Journal 1: Soliloquy Analyzation
Act 4 Scene 1 Lines 70-79
“Bade him anon return and here speak with me,
The which he promised. Do but encave yourself,
And mark the fleers, the gibes, and notable scorns
That dwell in every region of his face.
For I will make him tell the tale anew
Where, how, how oft, how long ago, and when
He hath, and is again to cope your wife.
I say, but mark his gesture. Marry, patience,
Or I shall say you are all in all in spleen,
And nothing of a man.”
In this soliloquy Iago is speaking with Othello. Iago is setting up the plan to prove to Othello that Desdemona is in fact sleeping with Cassio. During this entire speech Iago is quick and on his toes. Othello and him are both awaiting Cassio’s appearance with evil intentions for him. In the first sentence Iago’s eye contact with Othello is direct. He continues to speak low and swift so Othello can hear everything that he is trying to say, and understand it without giving away to Cassio that they may have been speaking previously. Starting at line 77, Iago slows down the pace of his speaking greatly and lowers his voice slightly, so it will require Othello to listen closely. Iago tells Othello to keep himself calm, because not only will his cover be blown by his outbursts caused by his anger towards Cassio, but Iago will think that Othello has no self control, therefore he is not a real man. This is a point that Iago didn’t want to lose through communication, and a serious point he wanted to get across.
Journal 2: Character Analyzation
In Act 3 Scene 1, Emilia comes to Cassio with bad news about his chance of being reinstated into the military. First hand Cassio sees nothing, he only has a brief conversation with Iago about how he wants to clear his name with Desdemona, by getting through Emilia. By this point in the play, the only person Cassio has spoken with about his job is Emilia. He only hears what Emilia has told him which is what Othello supposedly said. When concentrating only on what Cassio knows and what he says up to this scene, we can clearly see that he's not trying to start any trouble. Cassio just wants to clear his name so he can get back to work, and out of the dog house with Othello.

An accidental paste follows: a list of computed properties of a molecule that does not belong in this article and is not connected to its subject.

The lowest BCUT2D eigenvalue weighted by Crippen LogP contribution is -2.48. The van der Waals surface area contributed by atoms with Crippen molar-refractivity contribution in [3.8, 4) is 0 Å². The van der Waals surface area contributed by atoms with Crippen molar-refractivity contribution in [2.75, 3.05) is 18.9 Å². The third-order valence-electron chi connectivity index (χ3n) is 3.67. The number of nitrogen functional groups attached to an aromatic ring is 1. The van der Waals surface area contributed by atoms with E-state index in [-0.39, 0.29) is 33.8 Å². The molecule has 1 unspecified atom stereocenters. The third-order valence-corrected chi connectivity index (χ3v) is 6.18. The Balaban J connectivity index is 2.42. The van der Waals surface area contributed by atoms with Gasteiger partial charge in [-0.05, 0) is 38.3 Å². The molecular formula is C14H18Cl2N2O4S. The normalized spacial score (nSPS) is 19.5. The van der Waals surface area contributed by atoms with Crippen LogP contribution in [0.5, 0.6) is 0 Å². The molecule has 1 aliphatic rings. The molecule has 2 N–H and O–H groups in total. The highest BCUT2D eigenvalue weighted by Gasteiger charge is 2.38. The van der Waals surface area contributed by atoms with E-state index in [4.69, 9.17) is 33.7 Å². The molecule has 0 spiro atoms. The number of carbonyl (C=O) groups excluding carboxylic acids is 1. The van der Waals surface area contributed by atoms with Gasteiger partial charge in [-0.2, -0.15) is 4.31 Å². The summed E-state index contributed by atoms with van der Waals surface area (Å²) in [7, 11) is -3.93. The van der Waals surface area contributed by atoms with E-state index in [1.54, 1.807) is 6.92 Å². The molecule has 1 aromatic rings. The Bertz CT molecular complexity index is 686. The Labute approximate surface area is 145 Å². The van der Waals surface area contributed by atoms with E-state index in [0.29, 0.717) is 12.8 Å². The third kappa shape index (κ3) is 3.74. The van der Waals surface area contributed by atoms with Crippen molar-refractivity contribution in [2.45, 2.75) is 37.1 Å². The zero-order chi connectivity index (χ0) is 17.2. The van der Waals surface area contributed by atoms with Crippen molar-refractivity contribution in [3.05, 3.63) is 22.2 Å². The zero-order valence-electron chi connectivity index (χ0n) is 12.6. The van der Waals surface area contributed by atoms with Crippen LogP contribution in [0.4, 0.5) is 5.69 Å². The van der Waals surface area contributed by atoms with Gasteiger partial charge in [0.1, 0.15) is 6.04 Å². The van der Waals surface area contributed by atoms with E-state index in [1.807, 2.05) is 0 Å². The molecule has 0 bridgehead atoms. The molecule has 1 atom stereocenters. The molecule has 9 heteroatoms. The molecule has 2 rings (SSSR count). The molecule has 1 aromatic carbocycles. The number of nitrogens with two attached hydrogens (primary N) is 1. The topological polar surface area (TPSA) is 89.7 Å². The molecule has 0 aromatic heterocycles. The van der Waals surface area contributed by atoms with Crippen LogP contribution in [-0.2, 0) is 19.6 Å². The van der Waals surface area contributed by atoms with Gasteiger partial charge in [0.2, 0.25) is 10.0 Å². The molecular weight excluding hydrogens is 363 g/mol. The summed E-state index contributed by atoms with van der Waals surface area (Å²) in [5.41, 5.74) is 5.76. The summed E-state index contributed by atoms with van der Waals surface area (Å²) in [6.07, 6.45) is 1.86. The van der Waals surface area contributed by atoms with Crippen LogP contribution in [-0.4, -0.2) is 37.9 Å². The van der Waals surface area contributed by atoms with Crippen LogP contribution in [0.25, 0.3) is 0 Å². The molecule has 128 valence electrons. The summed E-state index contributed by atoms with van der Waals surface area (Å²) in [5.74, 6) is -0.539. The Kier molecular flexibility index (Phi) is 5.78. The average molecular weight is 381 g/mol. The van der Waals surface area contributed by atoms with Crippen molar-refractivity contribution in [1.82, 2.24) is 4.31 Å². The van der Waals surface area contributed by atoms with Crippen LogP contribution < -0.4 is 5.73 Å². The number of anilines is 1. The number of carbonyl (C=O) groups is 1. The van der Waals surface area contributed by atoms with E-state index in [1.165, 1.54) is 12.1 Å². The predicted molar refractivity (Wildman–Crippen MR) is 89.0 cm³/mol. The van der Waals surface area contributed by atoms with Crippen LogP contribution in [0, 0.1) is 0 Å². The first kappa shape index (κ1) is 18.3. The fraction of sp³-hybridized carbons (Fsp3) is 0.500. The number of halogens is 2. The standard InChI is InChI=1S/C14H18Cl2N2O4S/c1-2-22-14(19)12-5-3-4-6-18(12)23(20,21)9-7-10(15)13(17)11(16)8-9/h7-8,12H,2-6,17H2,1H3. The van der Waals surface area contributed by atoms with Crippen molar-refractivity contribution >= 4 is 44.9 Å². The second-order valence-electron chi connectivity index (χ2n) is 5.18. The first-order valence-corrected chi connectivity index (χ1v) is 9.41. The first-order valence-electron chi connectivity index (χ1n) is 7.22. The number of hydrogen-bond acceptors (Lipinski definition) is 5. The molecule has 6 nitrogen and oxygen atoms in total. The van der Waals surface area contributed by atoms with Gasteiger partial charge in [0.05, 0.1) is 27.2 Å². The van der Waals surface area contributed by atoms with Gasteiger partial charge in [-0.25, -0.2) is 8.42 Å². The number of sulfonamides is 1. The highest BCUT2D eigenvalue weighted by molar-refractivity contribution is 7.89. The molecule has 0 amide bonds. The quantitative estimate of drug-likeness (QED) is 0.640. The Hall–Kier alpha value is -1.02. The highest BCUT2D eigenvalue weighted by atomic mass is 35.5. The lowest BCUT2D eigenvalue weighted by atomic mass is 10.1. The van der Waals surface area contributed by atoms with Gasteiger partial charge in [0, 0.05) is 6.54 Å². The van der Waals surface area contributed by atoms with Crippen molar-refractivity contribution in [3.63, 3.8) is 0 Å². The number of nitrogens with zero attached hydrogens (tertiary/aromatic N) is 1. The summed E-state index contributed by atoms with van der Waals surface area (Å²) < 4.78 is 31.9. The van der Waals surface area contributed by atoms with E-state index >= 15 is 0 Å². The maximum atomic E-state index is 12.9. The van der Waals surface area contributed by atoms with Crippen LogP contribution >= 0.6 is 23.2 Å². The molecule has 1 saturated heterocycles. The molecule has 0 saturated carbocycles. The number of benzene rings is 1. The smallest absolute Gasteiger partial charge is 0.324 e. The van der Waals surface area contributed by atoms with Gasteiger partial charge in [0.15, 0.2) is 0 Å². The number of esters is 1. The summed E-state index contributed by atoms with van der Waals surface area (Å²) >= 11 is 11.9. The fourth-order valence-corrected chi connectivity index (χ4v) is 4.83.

In Act 4 Scene 1, Iago and Othello are plotting against Cassio, so Iago can prove to Othello that Cassio was in fact cheating with Desdemona. When talking to Iago, Cassio thinks that they're going on about how pathetic Bianca is because he thinks that she's in love with him. The thought is so ridiculous to Cassio that he stifles a laugh. Cassio then hears second hand from Iago that there were rumors of him marrying Bianca and he says that he would never marry a whore. While all of this is going on Othello believes that they are speaking of Desdemona. When only reading what Cassio is saying we know that there are just severe miscommunication between him and Othello, because they are talking about completely different people. If Cassio really knew who Iago was speaking of he wouldn't have said those things.
Journal 3: Character History